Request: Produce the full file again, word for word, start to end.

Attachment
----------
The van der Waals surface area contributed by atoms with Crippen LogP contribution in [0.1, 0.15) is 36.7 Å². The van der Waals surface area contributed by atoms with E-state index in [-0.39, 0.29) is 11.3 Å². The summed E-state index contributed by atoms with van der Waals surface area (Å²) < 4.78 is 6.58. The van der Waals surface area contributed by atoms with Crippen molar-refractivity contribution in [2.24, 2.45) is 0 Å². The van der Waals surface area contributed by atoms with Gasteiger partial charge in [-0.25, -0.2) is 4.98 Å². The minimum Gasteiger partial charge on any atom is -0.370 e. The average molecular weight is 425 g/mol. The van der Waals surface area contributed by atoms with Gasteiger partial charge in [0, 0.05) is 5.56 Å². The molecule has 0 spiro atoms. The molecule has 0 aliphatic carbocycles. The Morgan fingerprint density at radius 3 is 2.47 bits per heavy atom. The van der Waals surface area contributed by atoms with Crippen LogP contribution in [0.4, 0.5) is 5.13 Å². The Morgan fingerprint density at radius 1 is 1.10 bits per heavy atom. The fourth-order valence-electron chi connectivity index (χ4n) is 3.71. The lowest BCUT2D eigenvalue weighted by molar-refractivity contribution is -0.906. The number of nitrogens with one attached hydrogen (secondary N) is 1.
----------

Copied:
The van der Waals surface area contributed by atoms with Crippen LogP contribution in [0.1, 0.15) is 36.7 Å². The van der Waals surface area contributed by atoms with E-state index in [-0.39, 0.29) is 11.3 Å². The summed E-state index contributed by atoms with van der Waals surface area (Å²) < 4.78 is 6.58. The van der Waals surface area contributed by atoms with Crippen molar-refractivity contribution in [2.24, 2.45) is 0 Å². The van der Waals surface area contributed by atoms with Gasteiger partial charge in [-0.25, -0.2) is 4.98 Å². The minimum Gasteiger partial charge on any atom is -0.370 e. The average molecular weight is 425 g/mol. The van der Waals surface area contributed by atoms with Gasteiger partial charge in [0, 0.05) is 5.56 Å². The molecule has 0 spiro atoms. The molecule has 0 aliphatic carbocycles. The Morgan fingerprint density at radius 3 is 2.47 bits per heavy atom. The van der Waals surface area contributed by atoms with Crippen LogP contribution in [0.4, 0.5) is 5.13 Å². The Morgan fingerprint density at radius 1 is 1.10 bits per heavy atom. The fourth-order valence-electron chi connectivity index (χ4n) is 3.71. The lowest BCUT2D eigenvalue weighted by molar-refractivity contribution is -0.906. The number of nitrogens with one attached hydrogen (secondary N) is 1.